As regards the accuracy of the digital guided implant surgery, several works have been published in recent years with the aim to scientifically assess the accurateness of these techniques. Cassetta and his colleagues published two works evaluating the accuracy of a computer-designed surgical guide comparing three-dimensional positions of planned and placed implants. In the first one they compared preoperative and postoperative computed tomographic images of 116 implants . They observed quite high deviation values between the postoperative position and the preoperative plan at the coronal and apical portions of implants, as well as in the angulation of implants. Even if these deviations do not seem to have clinical significance authors concluded suggesting the necessity of always keeping a safety zone of at least 2 mm to avoid critical anatomical structures injuries. In the other study they assessed, in 28 completely edentulous subjects, the influence of some clinical factors in determining the precision of the surgical guide and of implants inserted, through the comparison of pre-operative and post-operative computed tomography (CT) . The effect of surgical management of the guide (fixed or unfixed), arch (maxilla or mandible), and smoking habit (normal or hyperplastic mucosa) on accuracy was evaluated. They observed that in maxilla, thanks to greater supporting surface, and with the fixation of the surgical guide, accuracy of the guides was improved. They also reported a greater global coronal and global apical deviation in smoking patients due to the increased thickness of mucosa. Another work tried to evaluate the accuracy of computer-generated and conventional surgical guides using a randomized split-mouth design . Each of the ten patients in this study were randomly selected for CAD/CAM-guided implant placement on their right or left side of the mouth. Conventional guides were used on the contralateral side. The authors concluded that implants placement using CAD/CAM surgical guides provided greater accuracy in a lateral direction than conventional guides. In addition, CAD/CAM guides showed less variability of deviation values, from implant planned locations, than conventional guides. Regarding implant optical navigation systems accuracy, in literature there are only few publications. A pilot study of Wittwer has tested one of these systems in 20 patients . For each patient four implants were inserted in the intraforaminal region using a flapless optically guided procedure. Evaluating the CT of the patients before and after surgery, it was assessed the accuracy of the described system. The results suggest that this type of surgical procedure can be a viable and safe alternative in clinical cases with adequate amount of bone. However, in cases where there are irregularities in bone structures it can be less predictable.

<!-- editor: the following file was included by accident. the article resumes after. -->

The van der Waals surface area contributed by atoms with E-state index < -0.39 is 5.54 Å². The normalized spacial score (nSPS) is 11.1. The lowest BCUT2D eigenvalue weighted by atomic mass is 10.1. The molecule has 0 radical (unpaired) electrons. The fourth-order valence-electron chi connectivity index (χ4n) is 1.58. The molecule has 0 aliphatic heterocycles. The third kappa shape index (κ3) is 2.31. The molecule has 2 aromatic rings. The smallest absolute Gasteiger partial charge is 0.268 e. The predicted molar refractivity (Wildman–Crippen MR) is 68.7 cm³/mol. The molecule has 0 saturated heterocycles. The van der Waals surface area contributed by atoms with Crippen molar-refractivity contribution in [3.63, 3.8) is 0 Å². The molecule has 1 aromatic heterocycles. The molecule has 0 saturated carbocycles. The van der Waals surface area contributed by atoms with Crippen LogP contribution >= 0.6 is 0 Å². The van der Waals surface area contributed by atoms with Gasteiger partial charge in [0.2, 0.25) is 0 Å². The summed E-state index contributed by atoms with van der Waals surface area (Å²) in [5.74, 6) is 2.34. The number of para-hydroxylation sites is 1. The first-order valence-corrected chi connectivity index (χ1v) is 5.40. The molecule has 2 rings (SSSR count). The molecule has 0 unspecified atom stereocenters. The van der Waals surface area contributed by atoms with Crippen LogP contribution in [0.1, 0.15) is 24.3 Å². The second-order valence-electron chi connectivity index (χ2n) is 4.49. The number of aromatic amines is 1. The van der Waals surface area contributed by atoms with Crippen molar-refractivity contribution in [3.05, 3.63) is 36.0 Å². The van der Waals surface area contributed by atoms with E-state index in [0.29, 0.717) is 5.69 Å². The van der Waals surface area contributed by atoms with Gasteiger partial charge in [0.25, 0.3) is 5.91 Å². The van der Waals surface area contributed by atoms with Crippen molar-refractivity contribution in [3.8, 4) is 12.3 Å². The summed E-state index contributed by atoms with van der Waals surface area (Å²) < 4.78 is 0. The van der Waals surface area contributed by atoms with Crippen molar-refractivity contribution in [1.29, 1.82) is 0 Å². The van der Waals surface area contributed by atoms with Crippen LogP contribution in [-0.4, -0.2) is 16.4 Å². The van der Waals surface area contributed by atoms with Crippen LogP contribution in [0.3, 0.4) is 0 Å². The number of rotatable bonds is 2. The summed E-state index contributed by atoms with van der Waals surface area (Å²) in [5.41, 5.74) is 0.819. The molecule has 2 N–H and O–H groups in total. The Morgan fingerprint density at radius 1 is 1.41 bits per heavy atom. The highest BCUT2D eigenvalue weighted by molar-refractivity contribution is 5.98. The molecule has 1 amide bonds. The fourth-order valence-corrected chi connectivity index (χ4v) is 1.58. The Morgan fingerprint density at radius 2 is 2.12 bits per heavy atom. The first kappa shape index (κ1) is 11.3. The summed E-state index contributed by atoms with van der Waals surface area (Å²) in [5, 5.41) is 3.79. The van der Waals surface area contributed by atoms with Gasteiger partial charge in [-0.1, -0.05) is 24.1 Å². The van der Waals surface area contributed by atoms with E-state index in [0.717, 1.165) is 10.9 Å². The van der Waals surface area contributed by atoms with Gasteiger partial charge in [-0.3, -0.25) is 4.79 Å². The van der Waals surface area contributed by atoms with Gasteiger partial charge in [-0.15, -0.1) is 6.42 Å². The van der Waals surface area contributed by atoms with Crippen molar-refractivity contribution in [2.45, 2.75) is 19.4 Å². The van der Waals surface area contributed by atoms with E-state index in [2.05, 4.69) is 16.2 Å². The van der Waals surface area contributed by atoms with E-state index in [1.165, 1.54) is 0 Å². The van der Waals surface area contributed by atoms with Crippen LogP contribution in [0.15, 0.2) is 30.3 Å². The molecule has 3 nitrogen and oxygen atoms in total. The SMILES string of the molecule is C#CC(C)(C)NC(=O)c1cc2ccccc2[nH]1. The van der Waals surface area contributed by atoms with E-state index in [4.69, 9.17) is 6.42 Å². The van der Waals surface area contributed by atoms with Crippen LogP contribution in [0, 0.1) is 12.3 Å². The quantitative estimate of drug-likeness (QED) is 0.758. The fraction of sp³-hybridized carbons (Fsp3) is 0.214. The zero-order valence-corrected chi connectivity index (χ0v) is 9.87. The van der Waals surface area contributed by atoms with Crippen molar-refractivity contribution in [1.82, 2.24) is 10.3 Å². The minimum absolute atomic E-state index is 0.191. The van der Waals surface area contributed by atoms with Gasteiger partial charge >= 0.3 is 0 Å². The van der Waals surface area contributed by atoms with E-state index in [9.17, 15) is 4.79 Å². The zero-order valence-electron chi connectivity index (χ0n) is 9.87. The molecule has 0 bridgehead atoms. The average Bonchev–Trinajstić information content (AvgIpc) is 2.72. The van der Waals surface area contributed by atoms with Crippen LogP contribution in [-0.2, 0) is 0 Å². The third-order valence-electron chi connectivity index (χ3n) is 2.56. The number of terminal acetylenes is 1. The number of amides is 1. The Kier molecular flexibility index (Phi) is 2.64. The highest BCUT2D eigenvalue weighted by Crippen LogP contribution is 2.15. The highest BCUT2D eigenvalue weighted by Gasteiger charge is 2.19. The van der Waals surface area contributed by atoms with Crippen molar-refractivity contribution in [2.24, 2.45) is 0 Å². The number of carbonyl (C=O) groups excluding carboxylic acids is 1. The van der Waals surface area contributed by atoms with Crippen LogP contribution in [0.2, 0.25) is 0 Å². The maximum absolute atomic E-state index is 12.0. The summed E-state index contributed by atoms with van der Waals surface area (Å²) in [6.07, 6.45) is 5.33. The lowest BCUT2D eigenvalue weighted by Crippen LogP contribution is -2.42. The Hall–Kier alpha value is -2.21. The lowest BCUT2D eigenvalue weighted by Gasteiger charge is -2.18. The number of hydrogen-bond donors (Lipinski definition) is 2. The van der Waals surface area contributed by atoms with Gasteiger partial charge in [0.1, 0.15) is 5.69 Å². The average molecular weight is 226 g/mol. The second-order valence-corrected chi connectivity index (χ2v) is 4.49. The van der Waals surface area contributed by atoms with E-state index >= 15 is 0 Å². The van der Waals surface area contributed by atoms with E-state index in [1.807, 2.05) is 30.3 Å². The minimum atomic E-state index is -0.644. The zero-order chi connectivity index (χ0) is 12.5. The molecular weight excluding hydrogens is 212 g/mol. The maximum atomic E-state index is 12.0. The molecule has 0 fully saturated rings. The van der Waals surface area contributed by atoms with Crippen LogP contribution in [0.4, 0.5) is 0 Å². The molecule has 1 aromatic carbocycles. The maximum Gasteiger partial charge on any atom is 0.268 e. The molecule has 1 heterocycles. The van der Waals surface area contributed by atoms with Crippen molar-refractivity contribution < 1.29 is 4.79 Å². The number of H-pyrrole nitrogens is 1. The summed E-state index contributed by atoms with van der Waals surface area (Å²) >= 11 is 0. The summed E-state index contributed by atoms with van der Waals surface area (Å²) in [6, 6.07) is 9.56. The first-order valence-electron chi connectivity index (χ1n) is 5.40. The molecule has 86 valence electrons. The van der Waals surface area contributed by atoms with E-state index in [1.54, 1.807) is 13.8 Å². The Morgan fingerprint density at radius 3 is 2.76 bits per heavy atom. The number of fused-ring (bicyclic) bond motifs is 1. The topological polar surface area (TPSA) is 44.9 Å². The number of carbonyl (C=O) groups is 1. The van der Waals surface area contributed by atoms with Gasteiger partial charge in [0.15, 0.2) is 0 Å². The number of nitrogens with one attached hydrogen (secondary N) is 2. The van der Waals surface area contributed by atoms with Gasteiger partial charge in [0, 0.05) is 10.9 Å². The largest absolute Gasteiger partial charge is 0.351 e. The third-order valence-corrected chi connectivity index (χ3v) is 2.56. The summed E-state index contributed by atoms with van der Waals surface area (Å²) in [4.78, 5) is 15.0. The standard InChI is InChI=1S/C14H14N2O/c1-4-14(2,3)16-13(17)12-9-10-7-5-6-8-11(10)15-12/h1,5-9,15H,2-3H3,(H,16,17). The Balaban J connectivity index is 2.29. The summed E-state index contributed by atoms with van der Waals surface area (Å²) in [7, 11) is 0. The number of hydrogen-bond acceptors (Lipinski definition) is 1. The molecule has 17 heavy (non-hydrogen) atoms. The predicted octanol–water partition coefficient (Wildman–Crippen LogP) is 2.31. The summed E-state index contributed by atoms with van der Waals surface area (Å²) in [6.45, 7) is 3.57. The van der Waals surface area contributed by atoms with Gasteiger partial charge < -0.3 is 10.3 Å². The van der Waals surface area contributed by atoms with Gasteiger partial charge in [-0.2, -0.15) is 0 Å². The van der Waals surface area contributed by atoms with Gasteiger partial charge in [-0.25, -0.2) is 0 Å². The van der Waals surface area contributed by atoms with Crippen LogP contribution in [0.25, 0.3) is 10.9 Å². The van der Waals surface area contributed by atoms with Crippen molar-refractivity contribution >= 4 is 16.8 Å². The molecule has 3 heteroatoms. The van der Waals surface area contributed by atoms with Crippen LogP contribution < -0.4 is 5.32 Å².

Schneider and his group in 2009 published a systematic review of the literature available at time considering eight articles regarding accuracy . All studies included in this review indicated a reasonable mean accuracy with however relatively high maximum deviations. This variability seemed to depend mainly by guided surgical technique chosen and especially by type of template stabilization. CAD/CAM surgical guides showed better degree of accuracy than conventional guides. Recent literature reviews have confirmed these observations regarding the precision of the various computer-guided surgery systems [20, 21]. These revisions have analysed 19 and 24 publications respectively involving different static image guidance systems, finding similar results. Meta-analysis of the accuracy revealed a mean error of about 1 mm at the entry point and of about 1.3 mm at the apex. However, even in these works, maximum deviation values are relevant. Significant differences for all deviation parameters were found for the number of templates used in favour of single template protocols. Less deviation values were also observed when more fixation pins were used.